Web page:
Source: Sutta: The Pali Text Society's Pali-English Dictionary
Pali book cover
context information

Pali is the language of the Tipiṭaka, which is the sacred canon of Theravāda Buddhism and contains much of the Buddha’s speech. Closeley related to Sanskrit, both languages are used interchangeably between religions.

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Marathi-English dictionary

cha (छ).—The seventh consonant, the aspirate of ca, expressed by Chh. For the discrimination of the two sounds of this letter see and apply the observations under च.

--- OR ---

cha (छ).—A covert mark in bills and notes for candra the moon, in expressing the date of the month. cha is used for caṃ according to a certain old tale.

Source: DDSA: The Molesworth Marathi and English Dictionary

cha (छ).—The 7th consonant. An interj. of contempt; pish!

Source: DDSA: The Aryabhusan school dictionary, Marathi-English
context information

Marathi is an Indo-European language having over 70 million native speakers people in (predominantly) Maharashtra India. Marathi, like many other Indo-Aryan languages, evolved from early forms of Prakrit, which itself is a subset of Sanskrit, one of the most ancient languages of the world.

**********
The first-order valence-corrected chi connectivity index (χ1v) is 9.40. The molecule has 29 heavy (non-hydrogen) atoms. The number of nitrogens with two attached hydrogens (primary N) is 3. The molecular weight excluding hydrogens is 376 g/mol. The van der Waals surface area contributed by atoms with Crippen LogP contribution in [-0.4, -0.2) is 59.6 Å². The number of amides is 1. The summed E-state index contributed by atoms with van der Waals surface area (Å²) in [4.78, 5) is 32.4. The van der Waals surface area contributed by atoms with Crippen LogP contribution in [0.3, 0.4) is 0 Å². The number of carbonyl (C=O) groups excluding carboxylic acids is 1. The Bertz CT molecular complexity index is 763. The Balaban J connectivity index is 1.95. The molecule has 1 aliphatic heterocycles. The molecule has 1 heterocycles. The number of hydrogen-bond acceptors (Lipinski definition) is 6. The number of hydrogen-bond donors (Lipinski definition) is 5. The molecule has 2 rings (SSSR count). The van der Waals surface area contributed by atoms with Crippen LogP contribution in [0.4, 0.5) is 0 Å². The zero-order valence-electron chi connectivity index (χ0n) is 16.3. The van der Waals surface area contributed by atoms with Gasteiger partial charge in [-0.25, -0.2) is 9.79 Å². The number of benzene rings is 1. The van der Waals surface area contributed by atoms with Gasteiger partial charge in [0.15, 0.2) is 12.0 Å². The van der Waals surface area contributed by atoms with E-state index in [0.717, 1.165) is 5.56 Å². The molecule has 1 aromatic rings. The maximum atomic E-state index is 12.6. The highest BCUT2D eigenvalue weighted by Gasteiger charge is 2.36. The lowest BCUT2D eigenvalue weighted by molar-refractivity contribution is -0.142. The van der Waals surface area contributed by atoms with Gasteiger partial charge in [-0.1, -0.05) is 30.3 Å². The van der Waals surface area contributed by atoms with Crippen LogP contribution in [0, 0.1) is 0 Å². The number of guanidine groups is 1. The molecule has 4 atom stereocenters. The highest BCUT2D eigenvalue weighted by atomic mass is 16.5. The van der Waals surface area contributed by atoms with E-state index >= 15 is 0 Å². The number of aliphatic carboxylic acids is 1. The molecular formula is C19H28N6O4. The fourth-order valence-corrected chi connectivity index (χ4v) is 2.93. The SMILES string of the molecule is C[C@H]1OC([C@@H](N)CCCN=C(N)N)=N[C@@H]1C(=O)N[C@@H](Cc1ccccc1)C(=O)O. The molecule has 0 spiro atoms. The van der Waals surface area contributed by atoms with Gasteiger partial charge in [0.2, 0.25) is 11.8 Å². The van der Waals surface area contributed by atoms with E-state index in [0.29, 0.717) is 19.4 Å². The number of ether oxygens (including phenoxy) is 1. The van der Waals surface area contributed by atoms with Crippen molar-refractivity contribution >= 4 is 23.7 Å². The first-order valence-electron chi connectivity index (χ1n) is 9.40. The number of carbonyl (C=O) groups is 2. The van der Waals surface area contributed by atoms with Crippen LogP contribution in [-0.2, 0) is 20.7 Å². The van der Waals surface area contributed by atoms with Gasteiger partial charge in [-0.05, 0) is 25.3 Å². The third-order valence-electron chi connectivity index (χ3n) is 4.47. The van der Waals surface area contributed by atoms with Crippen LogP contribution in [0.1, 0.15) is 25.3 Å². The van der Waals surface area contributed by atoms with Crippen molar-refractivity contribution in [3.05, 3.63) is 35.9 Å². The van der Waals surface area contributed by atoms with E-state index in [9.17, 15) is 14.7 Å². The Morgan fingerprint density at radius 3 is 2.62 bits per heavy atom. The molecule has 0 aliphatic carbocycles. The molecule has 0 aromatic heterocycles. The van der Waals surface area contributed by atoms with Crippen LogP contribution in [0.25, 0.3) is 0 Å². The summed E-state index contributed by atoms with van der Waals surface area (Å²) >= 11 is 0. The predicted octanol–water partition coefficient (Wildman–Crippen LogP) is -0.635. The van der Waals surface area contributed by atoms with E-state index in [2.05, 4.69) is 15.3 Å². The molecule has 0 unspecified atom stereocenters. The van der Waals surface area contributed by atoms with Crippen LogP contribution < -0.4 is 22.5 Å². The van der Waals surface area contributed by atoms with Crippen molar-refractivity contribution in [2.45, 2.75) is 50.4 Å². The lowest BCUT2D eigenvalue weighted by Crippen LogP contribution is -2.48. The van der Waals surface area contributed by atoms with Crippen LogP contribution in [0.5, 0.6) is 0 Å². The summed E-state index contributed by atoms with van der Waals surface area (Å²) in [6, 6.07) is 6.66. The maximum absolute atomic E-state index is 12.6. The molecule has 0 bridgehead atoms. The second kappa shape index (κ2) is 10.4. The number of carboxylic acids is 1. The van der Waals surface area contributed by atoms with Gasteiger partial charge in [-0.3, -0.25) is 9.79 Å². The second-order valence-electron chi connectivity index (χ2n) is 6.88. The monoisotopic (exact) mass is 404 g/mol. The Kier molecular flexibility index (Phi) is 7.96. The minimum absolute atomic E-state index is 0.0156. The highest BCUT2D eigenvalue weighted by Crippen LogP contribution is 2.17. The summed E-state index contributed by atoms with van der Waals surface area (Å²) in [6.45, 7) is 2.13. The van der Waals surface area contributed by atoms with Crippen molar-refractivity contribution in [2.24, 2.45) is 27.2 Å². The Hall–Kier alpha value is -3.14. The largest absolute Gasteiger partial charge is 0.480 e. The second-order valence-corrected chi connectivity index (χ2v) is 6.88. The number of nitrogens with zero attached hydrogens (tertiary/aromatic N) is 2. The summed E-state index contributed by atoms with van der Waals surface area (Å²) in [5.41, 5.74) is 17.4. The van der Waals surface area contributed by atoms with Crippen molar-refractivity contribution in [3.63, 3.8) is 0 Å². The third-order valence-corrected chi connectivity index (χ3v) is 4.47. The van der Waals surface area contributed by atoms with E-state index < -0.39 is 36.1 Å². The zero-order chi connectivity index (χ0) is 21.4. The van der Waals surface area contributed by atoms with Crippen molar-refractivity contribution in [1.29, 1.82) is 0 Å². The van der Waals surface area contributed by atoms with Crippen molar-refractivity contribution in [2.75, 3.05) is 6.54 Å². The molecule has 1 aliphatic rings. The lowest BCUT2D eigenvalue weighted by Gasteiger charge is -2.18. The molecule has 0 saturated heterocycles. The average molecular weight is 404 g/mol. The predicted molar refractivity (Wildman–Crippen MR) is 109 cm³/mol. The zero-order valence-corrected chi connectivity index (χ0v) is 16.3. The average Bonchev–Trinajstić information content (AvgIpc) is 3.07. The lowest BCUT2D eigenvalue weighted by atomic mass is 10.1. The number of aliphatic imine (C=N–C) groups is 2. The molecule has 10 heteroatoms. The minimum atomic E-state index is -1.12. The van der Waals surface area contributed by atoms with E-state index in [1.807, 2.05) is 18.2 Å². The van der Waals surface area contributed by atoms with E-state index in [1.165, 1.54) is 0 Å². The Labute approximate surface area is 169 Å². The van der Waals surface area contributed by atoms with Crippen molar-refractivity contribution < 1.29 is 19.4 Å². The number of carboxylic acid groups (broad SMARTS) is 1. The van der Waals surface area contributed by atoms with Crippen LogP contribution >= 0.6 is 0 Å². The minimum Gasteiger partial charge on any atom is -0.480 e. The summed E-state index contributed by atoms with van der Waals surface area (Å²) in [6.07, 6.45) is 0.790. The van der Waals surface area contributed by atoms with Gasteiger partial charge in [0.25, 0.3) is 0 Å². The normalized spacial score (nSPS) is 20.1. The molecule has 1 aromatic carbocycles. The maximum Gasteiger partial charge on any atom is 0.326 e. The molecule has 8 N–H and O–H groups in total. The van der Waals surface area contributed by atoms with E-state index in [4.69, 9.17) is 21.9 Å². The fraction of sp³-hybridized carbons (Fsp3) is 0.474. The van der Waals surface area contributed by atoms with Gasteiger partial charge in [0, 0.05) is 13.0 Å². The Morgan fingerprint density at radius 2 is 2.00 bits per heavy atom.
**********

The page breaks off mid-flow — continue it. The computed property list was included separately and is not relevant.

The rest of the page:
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Sanskrit-English dictionary

Cha (छ).—a.

1) Pure, clean.

2) Trembling, unsteady.

-chaḥ 1 A part, fragment.

3) Cutting, dividing. Enm. says : छः सोमः (chaḥ somaḥ)

-chā 1 Covering, concealing.

2) An infant, a child.

3) Quick-silver.

4) The number seven; छा च रुट् (chā ca ruṭ) ibid.

-cham A house; छमर्चिर्भूतलं स्वः स्यात् कूटं कूलं मुखं कुलम् (chamarcirbhūtalaṃ svaḥ syāt kūṭaṃ kūlaṃ mukhaṃ kulam) | ibid. Nm. says : 'छ इत्याच्छादनेऽब्जे च छं क्लीबे संवृतौ पुमान् । त्रिष्वयं निर्मले नित्ये मलिने भेदकेऽपि च (cha ityācchādane'bje ca chaṃ klībe saṃvṛtau pumān | triṣvayaṃ nirmale nitye maline bhedake'pi ca) ||

--- OR ---

Cha (छ).—1 P. (chamati) To eat, consume.

Derivable forms: cham (छम्).

Source: DDSA: The practical Sanskrit-English dictionary
context information

Sanskrit, also spelled संस्कृतम् (saṃskṛtam), is an ancient language of India commonly seen as the grandmother of the Indo-European language family. Closely allied with Prakrit and Pali, Sanskrit is more exhaustive in both grammar and terms and has the most extensive collection of literature in the world, greatly surpassing its sister-languages Greek and Latin.